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Institute of Mental Health Profile Image

Institute of Mental Health

The Institute of Mental Health (IMH) is a 2,000-bed acute tertiary psychiatric hospital situated on a 23-hectare campus at Buangkok Green Medical Park. Set amidst serene surroundings, IMH offers a comprehensive range of psychiatric, rehabilitative and counselling services for children, adolescents, adults, and the elderly.

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Mental Health

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IMH’s tradition of care started in 1928. We were the first mental hospital in Singapore, starting with some 1,000 patients. Since then, many advances have been made in treatment, training, and research. Our treatment integrates evidence-based therapies, supported by the departments of clinical psychology, nursing, occupational therapy, and medical social work, to provide holistic care for our patients. IMH is equipped with modern facilities, with 50 wards for inpatients and seven Specialist Outpatient Clinics.

IMH also plays a key role in training the next generation of mental health professionals in Singapore. We train psychiatrists and mental health professionals through the NHG-AHPL Residency Programme for psychiatry and through collaborations with the local tertiary institutions.

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30 Sep 2018

If seeking mental health services in Singapore and you need to be admitted. I will highly recommend the Sayang Wellness Centre. However, it is private and you do not get a subsidy. Plus it costs about $240-$420/day depending on privacy, excluding treatment costs. If you can afford it, consider IMH's Sayang ward.

 

30 Sep 2018

The actual psychiatry help as an inpatient is almost non-existent. On the average day you wonder around the room with random patients screaming at you. At least once a day someone gets chained to their bed. You get to see the doctor once every day for around 15mins. As an outpatient turned inpatient, I wasn't able to choose my own doctor. This unknown doctor asked me questions an online mental disorder questionnaire would ask. Usually with answer that only require a yes/no. This doctor is the person that will grant you your escape of this hellhole.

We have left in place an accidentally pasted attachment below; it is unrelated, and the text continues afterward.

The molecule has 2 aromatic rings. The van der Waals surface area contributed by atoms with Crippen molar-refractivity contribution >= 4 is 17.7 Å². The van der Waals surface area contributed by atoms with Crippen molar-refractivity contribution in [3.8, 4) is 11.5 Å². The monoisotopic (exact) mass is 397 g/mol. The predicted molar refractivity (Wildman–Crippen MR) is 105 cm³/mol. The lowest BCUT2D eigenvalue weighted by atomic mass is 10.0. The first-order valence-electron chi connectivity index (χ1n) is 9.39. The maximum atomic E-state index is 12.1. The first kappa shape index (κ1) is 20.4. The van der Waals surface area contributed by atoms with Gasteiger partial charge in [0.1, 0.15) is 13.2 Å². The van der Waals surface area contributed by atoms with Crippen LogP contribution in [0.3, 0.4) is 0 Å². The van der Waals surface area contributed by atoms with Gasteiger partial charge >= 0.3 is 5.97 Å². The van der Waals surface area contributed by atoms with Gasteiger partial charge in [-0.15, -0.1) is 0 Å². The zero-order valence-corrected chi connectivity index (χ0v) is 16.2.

No electronics allowed. Lights out around 7-8pm (absolutely no roaming around, be on your bed or be chained to it). Access to the outside of the wards are not allowed unless you have a visitor. (you aren't even allowed if accompanied by a nurse).
Only allowed one phone call a day.
 

You are treated equally. Whether as a mentally challenged, bipolar, depressed, schizophrenic... Which is good and bad. They treat you like how they treat a mentally challenged; a child. You try to voice your opinion, you get ignored. You try to request for something rational, you get judged as an insane person. They do not care what your case is. They will not listen to you or take you seriously.
 

It's not all bad though, if you're below 18 there are games and activities around although you might be too drugged up to be fully conscious.

If you are above 18 there is a mood disorder unit (MDU) with pet therapies once a week.
 

Bottom line is, if you really need help, seek help as an outpatient. The therapists at IMH are very caring. They may not be as experienced as private hospitals (most are still studying) but at least they care and are not trying to push expensive drugs.

30 Sep 2018

The general consensus is that, IMH c class n b2 wards are not...ideal. Seriously. You just see the doctor once every few days and you have barely anyone to talk to. Your case manager only comes when u are about to be discharged.

Sayang wellness wing-good food, nice bed and facilities, you are allowed ur hp n stuff. But if u are suicidal, only b2 n c class wards(from what i was told). The daily routine of the ward was so banal, mundane and boring that i begged them to sedate me. I also requested for sleeping pills(had insomnia).

 

30 Sep 2018